(With Or Without Barrett’s Esophagus)
UNDERSTANDING YOUR PATHOLOGY REPORT: FAQ SHEET
When your doctor examined your esophagus with the endoscope, he or she took biopsies. These biopsies were sent to a specialized doctor with many years of training called a pathologist, who examined them under the microscope. The pathology report tells your physician the diagnosis in each of your samples, and helps to manage your care. This FAQ sheet is designed to help you understand the medical language used in the pathology report.
1. What if my report says “adenocarcinoma”?
Adenocarcinoma of the esophagus is a type of cancer (tumor) arising from Barrett’s Esophagus) (see FAQ #2).
2. What if my report says “squamous carcinoma” (“squamous cell carcinoma”)?
Squamous carcinoma of the esophagus is a type of cancer (tumor) arising from the normal lining of the esophagus (see FAQ#2).
3. What does it mean if in addition to cancer, my report also mentions “Barrett’s”, “goblet cells”, “intestinal metaplasia”, or “squamous”?
The lining of the esophagus is known as the “mucosa.” Most of the esophagus is lined by a tough, multilayered covering called “squamous mucosa,” which is similar to skin, but on the inside of the body. Goblet cells are the normal lining in the intestines, but not in the esophagus. When goblet cells develop in a place where they are not supposed to be, this is called “intestinal metaplasia.” Barrett's esophagus is when the lining of the esophagus changes from its normal lining (squamous) to a type that is usually found in the intestines (goblet cells). Adenocarcinomas arise from Barrett’s Esophagus. Squamous carcinomas arise from the normal squamous lining of the esophagus.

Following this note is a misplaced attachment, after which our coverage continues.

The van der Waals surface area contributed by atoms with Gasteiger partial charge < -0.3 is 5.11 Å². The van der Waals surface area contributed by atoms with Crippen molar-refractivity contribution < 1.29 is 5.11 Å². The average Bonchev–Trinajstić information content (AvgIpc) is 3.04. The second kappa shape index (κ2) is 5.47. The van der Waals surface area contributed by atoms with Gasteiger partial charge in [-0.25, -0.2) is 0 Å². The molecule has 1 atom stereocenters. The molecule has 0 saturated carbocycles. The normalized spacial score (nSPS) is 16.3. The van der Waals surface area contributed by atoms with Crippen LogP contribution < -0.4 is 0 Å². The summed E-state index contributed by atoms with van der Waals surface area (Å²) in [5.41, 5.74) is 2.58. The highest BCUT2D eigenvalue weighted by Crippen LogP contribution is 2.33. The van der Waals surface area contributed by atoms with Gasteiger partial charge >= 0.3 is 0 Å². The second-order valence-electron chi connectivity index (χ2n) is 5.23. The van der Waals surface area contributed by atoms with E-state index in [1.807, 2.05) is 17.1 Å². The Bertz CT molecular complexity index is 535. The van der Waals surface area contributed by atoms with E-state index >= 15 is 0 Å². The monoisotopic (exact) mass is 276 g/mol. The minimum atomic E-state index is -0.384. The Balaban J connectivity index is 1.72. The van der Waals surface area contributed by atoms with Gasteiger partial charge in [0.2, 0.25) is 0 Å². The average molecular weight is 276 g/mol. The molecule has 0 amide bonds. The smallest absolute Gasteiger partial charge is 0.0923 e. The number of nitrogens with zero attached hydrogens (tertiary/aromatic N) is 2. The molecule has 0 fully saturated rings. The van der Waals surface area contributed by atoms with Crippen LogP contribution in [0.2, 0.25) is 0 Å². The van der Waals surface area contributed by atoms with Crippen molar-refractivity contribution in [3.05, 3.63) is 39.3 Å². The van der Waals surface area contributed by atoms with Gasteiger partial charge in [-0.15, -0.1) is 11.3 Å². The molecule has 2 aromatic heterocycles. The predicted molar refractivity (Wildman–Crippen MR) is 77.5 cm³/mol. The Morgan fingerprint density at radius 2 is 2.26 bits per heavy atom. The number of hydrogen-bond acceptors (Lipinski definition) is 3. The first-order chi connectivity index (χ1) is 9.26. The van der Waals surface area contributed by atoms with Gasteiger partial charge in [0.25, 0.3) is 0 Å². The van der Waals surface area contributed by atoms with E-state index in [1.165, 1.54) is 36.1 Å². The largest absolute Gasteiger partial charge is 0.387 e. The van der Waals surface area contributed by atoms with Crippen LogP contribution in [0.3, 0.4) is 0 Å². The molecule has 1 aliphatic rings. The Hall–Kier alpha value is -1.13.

4. What is the significance of Barrett’s Esophagus if there is already cancer present.
There is no significance.
5. What does “invasive” or “infiltrating” mean?
Invasive or infiltrating means the cancer has spread beyond the inner lining of the esophagus.
6. Does this mean that the tumor has invaded deeply and is associated with a poor prognosis?
On a biopsy, the pathologist usually cannot determine how deeply the tumor is invading and consequently cannot determine the prognosis. Determination of depth of invasion is typically done subsequently when the entire tumor is removed.
7. What does “differentiation” refer to?
Differentiation is the grade of the cancer. The grade of a cancer is determined by how the cancer looks under the microscope and is an indication of how aggressive the cancer is. Esophageal cancer is usually divided into three grades (well differentiated, moderately differentiated, and poorly differentiated) or sometimes two grades (well-moderately differentiated and poorly differentiated).
8. What is the significance of the grade of the cancer?
Grade is one of the many factors that helps determine how aggressive a given cancer is. Poorly differentiated cancers tend to be more aggressive. However, other factors in addition to grade, such as how far the cancer has spread (which cannot be determined on the biopsy) also affect the prognosis.
9. What does it mean if there is vascular, lymphatic, or lymphovascular invasion?
These terms mean that cancer is present in the vessels (arteries, veins, and/or lymphatics) of the esophagus and that there is an increased chance that cancer could spread out of the esophagus. However, your cancer could still be curable, depending on other factors.